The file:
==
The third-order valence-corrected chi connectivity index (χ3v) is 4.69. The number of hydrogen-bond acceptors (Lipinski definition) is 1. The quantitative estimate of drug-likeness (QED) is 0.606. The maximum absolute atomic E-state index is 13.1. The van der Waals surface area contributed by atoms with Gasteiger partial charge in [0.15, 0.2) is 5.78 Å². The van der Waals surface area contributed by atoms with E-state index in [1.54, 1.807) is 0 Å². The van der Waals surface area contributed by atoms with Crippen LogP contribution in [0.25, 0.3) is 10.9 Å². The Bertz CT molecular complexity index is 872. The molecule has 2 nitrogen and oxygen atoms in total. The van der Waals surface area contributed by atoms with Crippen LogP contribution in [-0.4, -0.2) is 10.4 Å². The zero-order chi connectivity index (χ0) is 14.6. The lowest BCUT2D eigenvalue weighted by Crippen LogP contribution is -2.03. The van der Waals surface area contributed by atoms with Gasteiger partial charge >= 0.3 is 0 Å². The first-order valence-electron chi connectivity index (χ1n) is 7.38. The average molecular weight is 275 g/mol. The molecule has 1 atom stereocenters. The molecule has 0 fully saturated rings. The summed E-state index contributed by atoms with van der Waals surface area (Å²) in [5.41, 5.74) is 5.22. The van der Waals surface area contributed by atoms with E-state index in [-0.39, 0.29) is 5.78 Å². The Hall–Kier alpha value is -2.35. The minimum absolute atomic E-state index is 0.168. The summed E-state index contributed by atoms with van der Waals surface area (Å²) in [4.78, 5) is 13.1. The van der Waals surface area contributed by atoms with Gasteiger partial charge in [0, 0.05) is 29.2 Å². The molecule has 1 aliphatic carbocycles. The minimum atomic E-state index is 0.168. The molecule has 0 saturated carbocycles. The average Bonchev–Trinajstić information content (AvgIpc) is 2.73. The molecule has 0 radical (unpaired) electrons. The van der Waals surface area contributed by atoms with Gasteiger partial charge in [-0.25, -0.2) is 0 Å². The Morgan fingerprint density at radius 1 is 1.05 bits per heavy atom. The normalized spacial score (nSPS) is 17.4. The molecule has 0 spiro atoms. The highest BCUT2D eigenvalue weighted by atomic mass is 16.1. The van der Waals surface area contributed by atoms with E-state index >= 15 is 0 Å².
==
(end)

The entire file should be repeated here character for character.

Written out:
The third-order valence-corrected chi connectivity index (χ3v) is 4.69. The number of hydrogen-bond acceptors (Lipinski definition) is 1. The quantitative estimate of drug-likeness (QED) is 0.606. The maximum absolute atomic E-state index is 13.1. The van der Waals surface area contributed by atoms with Gasteiger partial charge in [0.15, 0.2) is 5.78 Å². The van der Waals surface area contributed by atoms with E-state index in [1.54, 1.807) is 0 Å². The van der Waals surface area contributed by atoms with Crippen LogP contribution in [0.25, 0.3) is 10.9 Å². The Bertz CT molecular complexity index is 872. The molecule has 2 nitrogen and oxygen atoms in total. The van der Waals surface area contributed by atoms with Crippen LogP contribution in [-0.4, -0.2) is 10.4 Å². The zero-order chi connectivity index (χ0) is 14.6. The lowest BCUT2D eigenvalue weighted by Crippen LogP contribution is -2.03. The van der Waals surface area contributed by atoms with Gasteiger partial charge >= 0.3 is 0 Å². The first-order valence-electron chi connectivity index (χ1n) is 7.38. The average molecular weight is 275 g/mol. The molecule has 1 atom stereocenters. The molecule has 0 fully saturated rings. The summed E-state index contributed by atoms with van der Waals surface area (Å²) in [5.41, 5.74) is 5.22. The van der Waals surface area contributed by atoms with E-state index in [-0.39, 0.29) is 5.78 Å². The Hall–Kier alpha value is -2.35. The minimum absolute atomic E-state index is 0.168. The summed E-state index contributed by atoms with van der Waals surface area (Å²) in [4.78, 5) is 13.1. The van der Waals surface area contributed by atoms with Gasteiger partial charge in [0, 0.05) is 29.2 Å². The molecule has 1 aliphatic carbocycles. The minimum atomic E-state index is 0.168. The molecule has 0 saturated carbocycles. The average Bonchev–Trinajstić information content (AvgIpc) is 2.73. The molecule has 0 radical (unpaired) electrons. The van der Waals surface area contributed by atoms with Gasteiger partial charge in [-0.25, -0.2) is 0 Å². The Morgan fingerprint density at radius 1 is 1.05 bits per heavy atom. The normalized spacial score (nSPS) is 17.4. The molecule has 0 spiro atoms. The highest BCUT2D eigenvalue weighted by atomic mass is 16.1. The van der Waals surface area contributed by atoms with E-state index >= 15 is 0 Å².